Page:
Using the classic customer development process we worked with educators to identify the problem and define a minimum viable product that could solve it. We came up with some initial hypotheses about what the problem might be and tested these quickly and iteratively with teachers. All of them were wrong. Lean is all about proving how wrong you are at speed so that you can get on with finding out what's right.
As it turned out, the single biggest problem teachers were facing was finding other teachers and classes to Skype with. Last December, we released a product in beta: an online directory for teachers who use Skype to find each other and share useful resources. Teachers could filter the directory by location and interest to find like-minded people to partner with. And that's where the lean learning adventure really began.
Working fast to get a product out in the wild and in the hands of real users is incredibly exciting but conversely once you've done that the first thing you have to do is wait. How will people actually use the service? Will your hypotheses be proved correct? What surprises might lie in store? We deliberately kept instruction minimal on Skype in the classroom as we wanted to see how users would hack it for their own means.
First port of call for any lean operation is to check the metrics. Our metrics told us that members were using the site to connect with each other: there was a ratio of 1:2 Skype contact requests to members. But they weren't telling us whether these connections were successful and resulted in Skype projects being carried out. At the same time, by watching how people were using the site we began to pick up on an interesting set of use cases.
Members were using their profile biography and the resources section of the site to post up what kind of Skype partner they were looking for:
Users wanted to use the site to connect with people around specific projects but there was no way for other people to surface these requests. So successful connections around a particular project were down to chance. Our hypothesis was that the core of the service was simply about connecting people. But now we could see that perhaps it was about something else: connecting people around projects.
The natural next step was to speak to members. We'd been running various channels of communication via feedback forms, email, Twitter and Facebook but we needed a more targeted approach. The black hole of a lengthy online survey beckoned, and then we came across Kiss Insights.
A service produced by another group of lean afficiandos, Kiss Insights is designed to help product managers carry out fast, effective customer research. It lets you set up super light-weight mini surveys which pop up in the bottom right hand corner of your site and ask your users one or two questions. And it forces you to focus on only asking the questions which will have the greatest impact on what you do next. Within 2 days of asking our users whether they wanted help connecting around specific projects, we had 500 responses, 1/4 of our beta community. We knew it mattered.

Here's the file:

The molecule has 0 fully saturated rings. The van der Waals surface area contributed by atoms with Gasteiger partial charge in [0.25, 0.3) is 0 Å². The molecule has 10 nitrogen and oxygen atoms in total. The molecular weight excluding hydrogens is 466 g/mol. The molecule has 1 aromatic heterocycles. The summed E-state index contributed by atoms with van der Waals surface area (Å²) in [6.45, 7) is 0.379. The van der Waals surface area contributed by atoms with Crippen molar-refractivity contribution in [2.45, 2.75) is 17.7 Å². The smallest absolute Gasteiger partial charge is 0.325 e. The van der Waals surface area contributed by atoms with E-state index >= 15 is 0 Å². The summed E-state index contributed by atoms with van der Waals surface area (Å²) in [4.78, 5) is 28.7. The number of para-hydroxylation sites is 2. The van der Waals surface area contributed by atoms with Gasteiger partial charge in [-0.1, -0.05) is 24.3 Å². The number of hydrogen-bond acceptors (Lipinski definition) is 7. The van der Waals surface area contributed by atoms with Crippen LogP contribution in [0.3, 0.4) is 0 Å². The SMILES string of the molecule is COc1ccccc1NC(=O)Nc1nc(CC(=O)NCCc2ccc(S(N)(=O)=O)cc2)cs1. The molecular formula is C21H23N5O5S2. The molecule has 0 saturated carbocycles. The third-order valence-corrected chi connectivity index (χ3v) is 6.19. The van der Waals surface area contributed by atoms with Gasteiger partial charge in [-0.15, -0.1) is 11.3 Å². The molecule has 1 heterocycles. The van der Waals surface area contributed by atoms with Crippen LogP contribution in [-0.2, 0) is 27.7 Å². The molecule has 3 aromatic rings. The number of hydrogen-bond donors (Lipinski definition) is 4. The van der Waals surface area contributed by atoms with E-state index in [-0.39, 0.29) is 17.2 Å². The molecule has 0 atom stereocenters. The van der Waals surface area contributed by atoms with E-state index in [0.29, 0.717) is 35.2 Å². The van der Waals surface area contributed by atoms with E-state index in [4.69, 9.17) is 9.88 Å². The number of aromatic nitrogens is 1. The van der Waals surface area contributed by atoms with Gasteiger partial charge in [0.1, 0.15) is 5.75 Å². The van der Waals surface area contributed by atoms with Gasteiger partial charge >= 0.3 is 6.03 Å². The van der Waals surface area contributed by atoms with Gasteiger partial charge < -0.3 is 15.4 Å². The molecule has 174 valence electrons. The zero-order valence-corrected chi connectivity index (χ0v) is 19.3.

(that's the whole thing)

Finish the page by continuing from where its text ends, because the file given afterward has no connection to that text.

We had to make our idea around projects real so that we could test it with users. A favourite Made by Many approach is to sketch up use cases we can use as conversation starters in interviews with users. Keeping sketches basic is key to success. Even though sketches are by implication unfinished work, a splash of colour or lick of polish can be very distracting.
People are reluctant to criticise work which they think you have worked hard to create and their eye is easily drawn to areas of colour on a sketch. In the worst case scenario you'll end up building features that people responded well to because they liked the look of them not because they fulfill a real need. "I like this" is not a helpful insight. The aim is to use the visual depiction of an idea to get people talking so that you can get to the subtext of what matters to them. Having these conversations helped us figure out what the key needs were for a teacher trying to find a partner for a specific project.
Ok time for a small confession, this post is a bit of a cheat. I've presented the story of how Skype in the classroom has evolved in a nice, neat linear fashion. It wasn't like that at all. While tracking metrics and watching how people were using the site we were already sketching up new ideas and use cases. The nugget of projects was nested in some of these early ideas but it seemed like some other features were more important at that stage. It was only after we started another development cycle that we began to notice a pattern of project-like use cases appearing on the site.
And so, half way through the first iteration of development we set up the Kiss Insights survey on projects. The phenomenal response to that made us re-prioritise the next iteration so that we could build a projects section. In just a few weeks we went through several rapid, messy cycles of make, test, learn on our strategy for how the service should evolve. If you want to play buzzword bingo you could say we executed a classic pivot.
For me it's something more fundamental. At its heart lean is all about being comfortable with uncertainty and change. Seriously if it doesn't hurt then you're doing it wrong. If you're ok with that process, then you've got a chance of making a service that people want.
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